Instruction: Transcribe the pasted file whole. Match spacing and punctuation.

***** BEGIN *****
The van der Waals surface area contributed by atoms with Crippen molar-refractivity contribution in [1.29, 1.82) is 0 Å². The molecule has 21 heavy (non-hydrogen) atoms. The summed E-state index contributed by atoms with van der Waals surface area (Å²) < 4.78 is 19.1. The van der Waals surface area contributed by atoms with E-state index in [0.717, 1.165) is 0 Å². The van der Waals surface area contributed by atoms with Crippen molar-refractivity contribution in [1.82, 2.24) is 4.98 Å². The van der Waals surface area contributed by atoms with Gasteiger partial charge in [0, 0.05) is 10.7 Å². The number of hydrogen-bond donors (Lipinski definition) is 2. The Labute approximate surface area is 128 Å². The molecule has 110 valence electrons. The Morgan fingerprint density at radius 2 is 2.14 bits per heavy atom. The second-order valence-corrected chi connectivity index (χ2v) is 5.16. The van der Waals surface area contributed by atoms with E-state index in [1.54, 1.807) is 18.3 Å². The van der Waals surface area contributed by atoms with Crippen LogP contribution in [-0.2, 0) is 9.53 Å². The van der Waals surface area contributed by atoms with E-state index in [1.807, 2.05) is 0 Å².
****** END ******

The van der Waals surface area contributed by atoms with Crippen molar-refractivity contribution in [1.29, 1.82) is 0 Å². The molecule has 21 heavy (non-hydrogen) atoms. The summed E-state index contributed by atoms with van der Waals surface area (Å²) < 4.78 is 19.1. The van der Waals surface area contributed by atoms with E-state index in [0.717, 1.165) is 0 Å². The van der Waals surface area contributed by atoms with Crippen molar-refractivity contribution in [1.82, 2.24) is 4.98 Å². The van der Waals surface area contributed by atoms with Gasteiger partial charge in [0, 0.05) is 10.7 Å². The number of hydrogen-bond donors (Lipinski definition) is 2. The Labute approximate surface area is 128 Å². The molecule has 110 valence electrons. The Morgan fingerprint density at radius 2 is 2.14 bits per heavy atom. The second-order valence-corrected chi connectivity index (χ2v) is 5.16. The van der Waals surface area contributed by atoms with E-state index in [1.54, 1.807) is 18.3 Å². The van der Waals surface area contributed by atoms with Crippen LogP contribution in [-0.2, 0) is 9.53 Å². The van der Waals surface area contributed by atoms with E-state index in [1.807, 2.05) is 0 Å².